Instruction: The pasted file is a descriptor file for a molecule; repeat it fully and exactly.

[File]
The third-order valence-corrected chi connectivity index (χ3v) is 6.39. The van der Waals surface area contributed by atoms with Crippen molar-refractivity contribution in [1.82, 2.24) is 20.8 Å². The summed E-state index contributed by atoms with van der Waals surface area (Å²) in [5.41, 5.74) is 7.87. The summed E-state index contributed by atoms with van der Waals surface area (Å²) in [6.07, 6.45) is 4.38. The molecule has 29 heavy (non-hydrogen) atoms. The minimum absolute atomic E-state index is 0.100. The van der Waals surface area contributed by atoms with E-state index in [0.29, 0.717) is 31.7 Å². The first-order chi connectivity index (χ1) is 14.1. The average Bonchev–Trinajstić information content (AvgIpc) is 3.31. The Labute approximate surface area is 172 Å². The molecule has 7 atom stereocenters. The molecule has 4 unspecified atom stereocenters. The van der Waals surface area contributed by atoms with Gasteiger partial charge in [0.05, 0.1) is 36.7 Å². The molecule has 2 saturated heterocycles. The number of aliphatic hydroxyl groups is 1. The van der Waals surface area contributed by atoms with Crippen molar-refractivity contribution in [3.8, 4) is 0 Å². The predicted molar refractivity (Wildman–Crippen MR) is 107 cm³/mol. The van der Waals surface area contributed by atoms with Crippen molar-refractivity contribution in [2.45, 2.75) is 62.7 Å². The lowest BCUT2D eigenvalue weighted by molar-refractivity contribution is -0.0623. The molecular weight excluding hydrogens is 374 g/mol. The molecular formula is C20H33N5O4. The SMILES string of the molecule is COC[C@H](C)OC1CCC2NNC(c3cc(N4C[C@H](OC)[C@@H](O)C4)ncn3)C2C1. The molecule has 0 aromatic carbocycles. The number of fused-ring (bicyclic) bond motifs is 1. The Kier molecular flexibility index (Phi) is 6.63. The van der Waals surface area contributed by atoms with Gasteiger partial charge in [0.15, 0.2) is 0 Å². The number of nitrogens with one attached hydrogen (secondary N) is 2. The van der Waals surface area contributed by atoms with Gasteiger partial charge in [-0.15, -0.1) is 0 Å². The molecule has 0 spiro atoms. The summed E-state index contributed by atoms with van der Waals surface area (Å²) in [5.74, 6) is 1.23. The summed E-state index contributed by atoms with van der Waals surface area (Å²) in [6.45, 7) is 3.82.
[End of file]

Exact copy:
The third-order valence-corrected chi connectivity index (χ3v) is 6.39. The van der Waals surface area contributed by atoms with Crippen molar-refractivity contribution in [1.82, 2.24) is 20.8 Å². The summed E-state index contributed by atoms with van der Waals surface area (Å²) in [5.41, 5.74) is 7.87. The summed E-state index contributed by atoms with van der Waals surface area (Å²) in [6.07, 6.45) is 4.38. The molecule has 29 heavy (non-hydrogen) atoms. The minimum absolute atomic E-state index is 0.100. The van der Waals surface area contributed by atoms with E-state index in [0.29, 0.717) is 31.7 Å². The first-order chi connectivity index (χ1) is 14.1. The average Bonchev–Trinajstić information content (AvgIpc) is 3.31. The Labute approximate surface area is 172 Å². The molecule has 7 atom stereocenters. The molecule has 4 unspecified atom stereocenters. The van der Waals surface area contributed by atoms with Gasteiger partial charge in [0.05, 0.1) is 36.7 Å². The molecule has 2 saturated heterocycles. The number of aliphatic hydroxyl groups is 1. The van der Waals surface area contributed by atoms with Crippen molar-refractivity contribution in [3.8, 4) is 0 Å². The predicted molar refractivity (Wildman–Crippen MR) is 107 cm³/mol. The van der Waals surface area contributed by atoms with Crippen molar-refractivity contribution in [2.45, 2.75) is 62.7 Å². The lowest BCUT2D eigenvalue weighted by molar-refractivity contribution is -0.0623. The molecular weight excluding hydrogens is 374 g/mol. The molecular formula is C20H33N5O4. The SMILES string of the molecule is COC[C@H](C)OC1CCC2NNC(c3cc(N4C[C@H](OC)[C@@H](O)C4)ncn3)C2C1. The molecule has 0 aromatic carbocycles. The number of fused-ring (bicyclic) bond motifs is 1. The Kier molecular flexibility index (Phi) is 6.63. The van der Waals surface area contributed by atoms with Gasteiger partial charge in [0.15, 0.2) is 0 Å². The number of nitrogens with one attached hydrogen (secondary N) is 2. The van der Waals surface area contributed by atoms with Gasteiger partial charge in [-0.15, -0.1) is 0 Å². The molecule has 0 spiro atoms. The summed E-state index contributed by atoms with van der Waals surface area (Å²) in [5.74, 6) is 1.23. The summed E-state index contributed by atoms with van der Waals surface area (Å²) in [6.45, 7) is 3.82.